If you’ve finished shooting, or have locked your film—congratulations!

I know from experience that is not any easy process. It takes, blood, sweat, tears, and persistence—not to mention funding. So, do congratulate yourself, but then do a reality check and realize that your journey has just started.

You now need to get your film into the marketplace and promote it. What are your plans for distribution and marketing? If you’ve secured distribution that’s a huge step forward, but that in and of itself does not assure that your film will be successfully marketed. If distribution is still on your to-do list, an effective PR campaign will not only help create a buzz and establish your brand as a filmmaker, it can also solidify distribution and film festival interest.

With the film industry in such flux and more competitive than ever, effectively positioning yourself in the marketplace is more challenging than ever. At PR for Writers & Filmmakers, we’ve been promoting independent feature films (both narrative and documentary projects) for years. Having worked as a screenwriter and indie film producer, I know the hazards and pitfalls of getting a film from concept to the market. With that in mind, we’ve developed a unique PR and distribution approach designed to publicize and market films to the public, but also to help secure distribution.

Our firm specializes in media placement, media training and image development. We’ve placed clients in a wide range of local, national and international media venues including Time, Newsweek, The Today Show, 60 Minutes, CBS This Morning, CBS Evening News, People, US, Entertainment Tonight, Premiere, Fox News, USA Today, CNN, MSNBC, 20/20, Oprah, The London Times, The New York Times, Los Angeles Times, The New Yorker, Rolling Stone, Entailment Weekly, and many more media outlets.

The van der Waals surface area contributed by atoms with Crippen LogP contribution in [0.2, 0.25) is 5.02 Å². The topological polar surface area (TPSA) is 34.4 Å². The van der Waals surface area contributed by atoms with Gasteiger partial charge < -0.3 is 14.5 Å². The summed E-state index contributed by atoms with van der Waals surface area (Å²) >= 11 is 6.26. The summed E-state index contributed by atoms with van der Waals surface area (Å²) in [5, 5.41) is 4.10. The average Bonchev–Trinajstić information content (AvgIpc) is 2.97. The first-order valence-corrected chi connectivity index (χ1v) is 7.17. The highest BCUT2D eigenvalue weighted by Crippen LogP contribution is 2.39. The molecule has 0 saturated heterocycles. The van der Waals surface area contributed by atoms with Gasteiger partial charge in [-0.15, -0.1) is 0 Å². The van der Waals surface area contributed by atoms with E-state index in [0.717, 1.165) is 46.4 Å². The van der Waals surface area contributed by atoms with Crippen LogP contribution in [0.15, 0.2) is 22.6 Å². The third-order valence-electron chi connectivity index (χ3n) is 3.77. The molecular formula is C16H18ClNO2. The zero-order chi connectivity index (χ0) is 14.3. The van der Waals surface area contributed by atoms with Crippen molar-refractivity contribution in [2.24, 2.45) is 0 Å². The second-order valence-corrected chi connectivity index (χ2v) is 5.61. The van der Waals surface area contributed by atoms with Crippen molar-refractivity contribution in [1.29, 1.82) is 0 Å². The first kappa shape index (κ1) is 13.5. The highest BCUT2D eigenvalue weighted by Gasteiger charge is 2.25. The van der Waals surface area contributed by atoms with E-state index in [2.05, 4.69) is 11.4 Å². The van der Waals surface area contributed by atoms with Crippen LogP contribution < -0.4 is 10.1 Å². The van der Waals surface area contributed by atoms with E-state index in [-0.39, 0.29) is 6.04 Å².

Making a film can be a magical experience, but the mistake many filmmakers make is to focus solely on the production and forget about next steps, specifically marketing and securing distribution. Too many filmmakers forget to develop an action plan they can implement once their film is completed. How are they going to get their film, promoted, marketed, distributed? What is their gameplan for building that bridge between the finished product and the audience?

Each film is unique and there are a number of different strategies we can utilize depending on the needs of each project. Effective marketing and promotion will help you achieve your primary objectives: to find your film’s audience and to make your project profitable, which will allow you to make your next film—and the next after that.

If you have a completed independent film, you need PR.

It’s that simple.

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